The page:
Remains of St. Michael's Church, Glastonbury Tor, Somerset Photo: Michael Harding

Legend has it that the Holy Grail, the sacred chalice used at the Last Supper was brought to England and buried near this hill. 

The Vale of Avalon

Somerset Street is a name associated with the legendary Vale of Avalon. It is one of the streets named in 1946 by a three-man committee comprising Ald. Joseph Henry Rodgers Jr.,  Ald. Henry Palmer and historian R. Thomas Orr. It is  part of the Avalon subdivision which was laid out for wartime houses for soldiers returning after the Second World War.  See below.

In their naming of streets in Stratford, this trio chose names associated with the legendary Vale of Avalon, long established as the historic resting place of the first known records of early Christianity. 

Ald. Palmer talked of the naming this way. "The Vale of Avalon is in Somerset in England, and it was in the marshy section of the Vale that early Christians, who set out to spread the gospel, left their 'records.' Somerset Street will be named after the English county in which the Vale is located." The Glastonbury Legend asserts that the Christian faith was brought to the Vale of Avalon in Somerset, by St. Joseph of Arimathea in the year 63 AD, or even earlier. Joseph brought with him the Holy Grail (the sacred chalice of the Last Supper) which legend says he buried at the foot of the hill at Glastonbury. 

The legend of King Arthur and his knights of the round table is based on the quest for the Holy Grail, and King Arthur is said to be buried in the Vale of Avalon in Somerset. Source: Streets of Stratford, 2004. 

Somerset Street, wartime houses

Wartime houses

The houses in this photo are good examples of wartime houses. Between 1941 and 1947, a federal Crown corporation called Wartime Housing Ltd. built 46,000 wartime homes across Canada. They were first built as rental units, but by 1944 the government had started to encourage ownership. Most of the houses were prefabricated and shipped to building sites. This resulted in homogenous developments in almost every major Canadian city. 

The architectural style of these houses has been referred to by a number of names: “Simplified Cape Cod” (because they are a compact version of New England styles), “Strawberry Box” (because they resembled a common fruit container), and “Victory Houses” (celebrating the Allied victory in the Second World War). 

Verterans housing stamp 1998

These houses were small and built from federal government-provided floor plans. The typical styles of the wartime house were detached bungalow, one-and-a-half storey, and two-storey semi-detached structures. The facades were clapboard siding painted white (or brick) with entrances at the front and the side. They had steeply-pitched gable roofs, small sash windows, and small metal chimney stacks. Inside the houses, the main floor often had a living room, kitchen with dining area, bathroom, and one bedroom. The upstairs had two more bedrooms. 

The streets around wartime houses were often curved (like Somerset) or featured cul-de-sacs  Source: War time houses in Ontario

Sgt. Harry Betts, RCAF, of 109 Douro St., among the pigeons in Trafalgar Square. Beacon-Herald photo

Halifax B III bomber

Harry Betts, Veteran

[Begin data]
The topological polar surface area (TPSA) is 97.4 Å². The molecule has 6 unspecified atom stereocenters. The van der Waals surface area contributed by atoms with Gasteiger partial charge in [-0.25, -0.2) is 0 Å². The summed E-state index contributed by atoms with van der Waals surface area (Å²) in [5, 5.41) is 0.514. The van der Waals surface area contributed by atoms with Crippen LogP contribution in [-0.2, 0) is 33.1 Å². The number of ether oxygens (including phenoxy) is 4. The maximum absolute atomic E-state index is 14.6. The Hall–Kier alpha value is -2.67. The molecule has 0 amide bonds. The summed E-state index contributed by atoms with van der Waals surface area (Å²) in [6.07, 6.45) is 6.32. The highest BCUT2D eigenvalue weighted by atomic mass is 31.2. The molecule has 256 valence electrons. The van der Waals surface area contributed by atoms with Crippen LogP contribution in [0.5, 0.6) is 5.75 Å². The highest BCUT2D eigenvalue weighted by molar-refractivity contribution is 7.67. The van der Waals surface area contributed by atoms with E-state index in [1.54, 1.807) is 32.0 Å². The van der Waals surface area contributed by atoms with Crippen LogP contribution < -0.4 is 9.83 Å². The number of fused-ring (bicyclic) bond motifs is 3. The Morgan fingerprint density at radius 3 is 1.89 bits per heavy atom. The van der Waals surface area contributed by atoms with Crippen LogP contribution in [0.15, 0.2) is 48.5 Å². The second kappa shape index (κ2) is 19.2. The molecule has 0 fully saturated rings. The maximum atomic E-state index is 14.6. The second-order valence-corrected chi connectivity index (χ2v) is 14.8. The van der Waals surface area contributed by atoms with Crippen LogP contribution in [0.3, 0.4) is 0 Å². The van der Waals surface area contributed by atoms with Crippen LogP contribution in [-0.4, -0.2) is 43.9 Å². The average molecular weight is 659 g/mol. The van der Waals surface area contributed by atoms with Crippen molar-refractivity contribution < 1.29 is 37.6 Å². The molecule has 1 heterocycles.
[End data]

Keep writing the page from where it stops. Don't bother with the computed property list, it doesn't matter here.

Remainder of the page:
Harry Betts' parents where Joseph Issac Betts and Louisa Smith. They came to Stratford from Hammersmith, England, in 1902. Harry was born in 1915. They lived on 66 Bay St. now a Heritage Property and a B and B operation called Acrylic Dreams (see Bay Street)

In the Second World War, Harry Betts  flew 44 missions as a bomber in the 158 Squadron, which was based at the Lissett airfield near Yorkshire, England. He was a bombardier but held observer status, meaning he could co-pilot  and navigate Halifax bombers. During his tenure he advanced to flight lieutenant. He took part in major battles, including the bombing of French airfields on D-Day, Happy Valley and the Battle of Ruhr, and V-1 and V-2 rocket bunkers. * For a list of his 44 missions, see Missions


According to the 158 Squadron Association their member ages were from 20 to 29  when they flew in 1944. The pilot called his crew “the old men.”

Before he enlisted, Harry lived at 109 Douro St., and when he returned he married Thelma Calcott and lived in the wartime house at 12 Somerset St. (middle house in photo above). He later held senior positions at Ontario Hydro in Kitchener. He retired in Vancouver, where he died at age 94. Source: Paul Wilker, nephew.

His younger brother, Donald Betts, who also lived in Stratford and was in the air force. He was killed in an air crash in Germany at age 21. He is buried in in Berlin.

Harry Betts, back row, extreme right

Bernard Behrens, actor

A Somerset connection with the Shakespearean Festival

Somerset is the name of a character in Shakespeare's Henry VI plays. Shakespeare created the character from two real-life men. Duke of Somerset  

Bernard Behrens (1926-2012), well-known Stratford actor, played the Somerset role in 1966. He had grown up in poverty in Depression-era London, England. As a kid, he did his best to surmount the dire reality of his dismal situation by sneaking into movie theatres, and aspired to become an actor from the age of seven. He made his dream come true. 

After coming to Canada, Behrens helped found a theatre company in Winnipeg in 1951. He worked at the Crest Theatre, at the Stratford Festival, and at the Shaw Festival, as well as in radio, films and television. 

Star Wars fans might have known him as the voice of Obi-Wan Kenobi in National Public radio radio adaptations of the original trilogy of the hit films. His career spanned 50 years. Source: Bernard Behrens - Biography - IMDb